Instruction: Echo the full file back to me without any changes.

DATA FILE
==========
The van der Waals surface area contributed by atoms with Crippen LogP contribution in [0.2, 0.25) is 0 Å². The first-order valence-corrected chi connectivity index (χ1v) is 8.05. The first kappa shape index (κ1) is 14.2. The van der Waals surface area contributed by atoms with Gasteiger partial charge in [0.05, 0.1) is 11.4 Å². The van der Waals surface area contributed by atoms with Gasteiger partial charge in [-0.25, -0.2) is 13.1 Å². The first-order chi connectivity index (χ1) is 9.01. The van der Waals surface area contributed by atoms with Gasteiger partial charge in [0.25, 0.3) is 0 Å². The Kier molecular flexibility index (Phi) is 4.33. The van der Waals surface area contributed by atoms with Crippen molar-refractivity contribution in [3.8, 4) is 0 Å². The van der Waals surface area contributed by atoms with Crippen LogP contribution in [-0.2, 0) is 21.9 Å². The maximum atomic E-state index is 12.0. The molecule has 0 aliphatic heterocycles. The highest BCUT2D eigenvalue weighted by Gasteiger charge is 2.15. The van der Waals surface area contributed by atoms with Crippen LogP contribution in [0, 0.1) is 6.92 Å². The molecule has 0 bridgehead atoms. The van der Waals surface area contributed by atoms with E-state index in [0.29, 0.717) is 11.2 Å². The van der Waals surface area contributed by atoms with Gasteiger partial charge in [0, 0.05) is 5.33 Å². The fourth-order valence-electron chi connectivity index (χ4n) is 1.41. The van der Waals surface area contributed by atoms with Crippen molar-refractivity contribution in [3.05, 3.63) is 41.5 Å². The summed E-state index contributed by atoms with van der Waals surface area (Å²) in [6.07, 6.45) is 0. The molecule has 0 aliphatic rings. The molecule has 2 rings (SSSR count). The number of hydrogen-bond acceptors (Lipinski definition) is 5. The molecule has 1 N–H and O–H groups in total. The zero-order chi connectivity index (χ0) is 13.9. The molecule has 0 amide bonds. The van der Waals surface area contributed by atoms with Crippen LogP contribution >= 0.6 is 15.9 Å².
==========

The van der Waals surface area contributed by atoms with Crippen LogP contribution in [0.2, 0.25) is 0 Å². The first-order valence-corrected chi connectivity index (χ1v) is 8.05. The first kappa shape index (κ1) is 14.2. The van der Waals surface area contributed by atoms with Gasteiger partial charge in [0.05, 0.1) is 11.4 Å². The van der Waals surface area contributed by atoms with Gasteiger partial charge in [-0.25, -0.2) is 13.1 Å². The first-order chi connectivity index (χ1) is 9.01. The van der Waals surface area contributed by atoms with Gasteiger partial charge in [0.25, 0.3) is 0 Å². The Kier molecular flexibility index (Phi) is 4.33. The van der Waals surface area contributed by atoms with Crippen molar-refractivity contribution in [3.8, 4) is 0 Å². The van der Waals surface area contributed by atoms with Crippen LogP contribution in [-0.2, 0) is 21.9 Å². The maximum atomic E-state index is 12.0. The molecule has 0 aliphatic heterocycles. The highest BCUT2D eigenvalue weighted by Gasteiger charge is 2.15. The van der Waals surface area contributed by atoms with Crippen LogP contribution in [0, 0.1) is 6.92 Å². The molecule has 0 bridgehead atoms. The van der Waals surface area contributed by atoms with E-state index in [0.29, 0.717) is 11.2 Å². The van der Waals surface area contributed by atoms with Gasteiger partial charge in [0, 0.05) is 5.33 Å². The fourth-order valence-electron chi connectivity index (χ4n) is 1.41. The van der Waals surface area contributed by atoms with Crippen molar-refractivity contribution in [3.05, 3.63) is 41.5 Å². The summed E-state index contributed by atoms with van der Waals surface area (Å²) in [6.07, 6.45) is 0. The molecule has 0 aliphatic rings. The molecule has 2 rings (SSSR count). The number of hydrogen-bond acceptors (Lipinski definition) is 5. The molecule has 1 N–H and O–H groups in total. The zero-order chi connectivity index (χ0) is 13.9. The molecule has 0 amide bonds. The van der Waals surface area contributed by atoms with Crippen LogP contribution >= 0.6 is 15.9 Å².